Keppen is a big, hard-hitting left-winger who isn’t afraid of the corners. He also has exceptional hockey IQ. He may only become a grinder in the National Hockey League, but the Canucks also need players who can play hard minutes, and Keppen can certainly do this. He scored 30 goals and added 29 assists while playing with the Flint Firebirds of the OHL, proving he is not a one-dimensional player. We will see if he can translate his game to the NHL one day.
Carson Focht, C – Round 5, Pick 133
The Canucks’ first pick from the Western Hockey League is centerman Carson Focht. After seeing the reaction from Cam Robinson of DobberProspects, I am not sure about this pick.
Looking at the scouting report cited by Robinson, Focht doesn’t seem like a player worth spending a draft pick on. It would make more sense to offer him a camp invite instead. Keeping with the trend of work ethic and competitiveness, the Canucks add another forward who has these attributes. He did have a break out season for the Calgary Hitmen, setting career highs in goals, assists, and points. In 68 games he accumulated 26 goals and 38 assists for 64 points. So, he could prove people wrong.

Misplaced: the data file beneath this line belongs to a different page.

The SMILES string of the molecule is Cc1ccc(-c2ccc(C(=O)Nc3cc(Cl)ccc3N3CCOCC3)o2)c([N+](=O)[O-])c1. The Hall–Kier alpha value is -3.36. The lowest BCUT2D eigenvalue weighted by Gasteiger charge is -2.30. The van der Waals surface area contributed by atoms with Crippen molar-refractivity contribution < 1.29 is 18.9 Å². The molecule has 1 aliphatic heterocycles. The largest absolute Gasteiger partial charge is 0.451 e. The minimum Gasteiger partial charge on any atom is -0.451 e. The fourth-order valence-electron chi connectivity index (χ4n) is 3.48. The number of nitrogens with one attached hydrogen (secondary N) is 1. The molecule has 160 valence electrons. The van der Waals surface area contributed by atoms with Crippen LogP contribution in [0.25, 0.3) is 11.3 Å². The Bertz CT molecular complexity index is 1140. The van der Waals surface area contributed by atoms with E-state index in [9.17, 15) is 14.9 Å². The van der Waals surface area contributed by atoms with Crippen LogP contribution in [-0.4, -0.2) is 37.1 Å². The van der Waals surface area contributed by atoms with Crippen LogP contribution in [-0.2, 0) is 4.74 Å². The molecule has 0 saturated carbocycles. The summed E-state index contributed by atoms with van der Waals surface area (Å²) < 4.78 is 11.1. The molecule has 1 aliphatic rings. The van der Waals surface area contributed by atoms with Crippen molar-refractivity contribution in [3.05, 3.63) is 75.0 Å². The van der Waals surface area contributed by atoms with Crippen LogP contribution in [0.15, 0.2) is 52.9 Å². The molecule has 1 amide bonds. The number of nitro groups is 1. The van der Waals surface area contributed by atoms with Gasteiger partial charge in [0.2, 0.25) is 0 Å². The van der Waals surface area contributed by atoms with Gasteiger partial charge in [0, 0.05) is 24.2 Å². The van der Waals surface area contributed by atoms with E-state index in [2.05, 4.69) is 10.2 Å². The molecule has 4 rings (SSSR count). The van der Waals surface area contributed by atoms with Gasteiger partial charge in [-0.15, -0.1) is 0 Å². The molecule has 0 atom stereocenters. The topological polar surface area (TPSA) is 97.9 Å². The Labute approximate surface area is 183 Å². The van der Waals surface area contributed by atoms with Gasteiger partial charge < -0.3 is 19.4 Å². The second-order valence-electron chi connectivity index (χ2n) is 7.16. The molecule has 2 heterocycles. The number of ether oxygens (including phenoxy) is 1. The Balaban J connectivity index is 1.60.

Arturs Silovs, G – Round 6, Pick 156
It took until the sixth round, but the Canucks finally chose a goaltender in 6-foot-4 Arturs Silovs. Hailing from Latvia, Silovs spent time in the MHL and Riiga in Latvia’s top league. He is expected to play in the Canadian Hockey League next season, so Canuck fans will get to see more of his development.
Silovs is tall and lanky, and definitely has the frame to be a solid goaltender. He also had a solid showing at the Under-18s putting up a 3.32 goals-against average and a .918 save percentage playing for Team Latvia. But like with all sixth-round picks, we will have to take a wait and see attitude with him. If anything, the Canucks added another solid piece to their goaltending depth.
Karel Plasek, LW/RW – Round 6, Pick 175
With their second pick in the sixth round, the Canucks chose the son of longtime Czech league forward Karel Plasek. Yes, he has the same name as his father, and yes, his father is still playing at age 45. So he has been around a veteran of pro hockey his entire life. Ranked No. 43 on NHL Central Scouting’s European list, Plasek went undrafted in the 2018 Draft.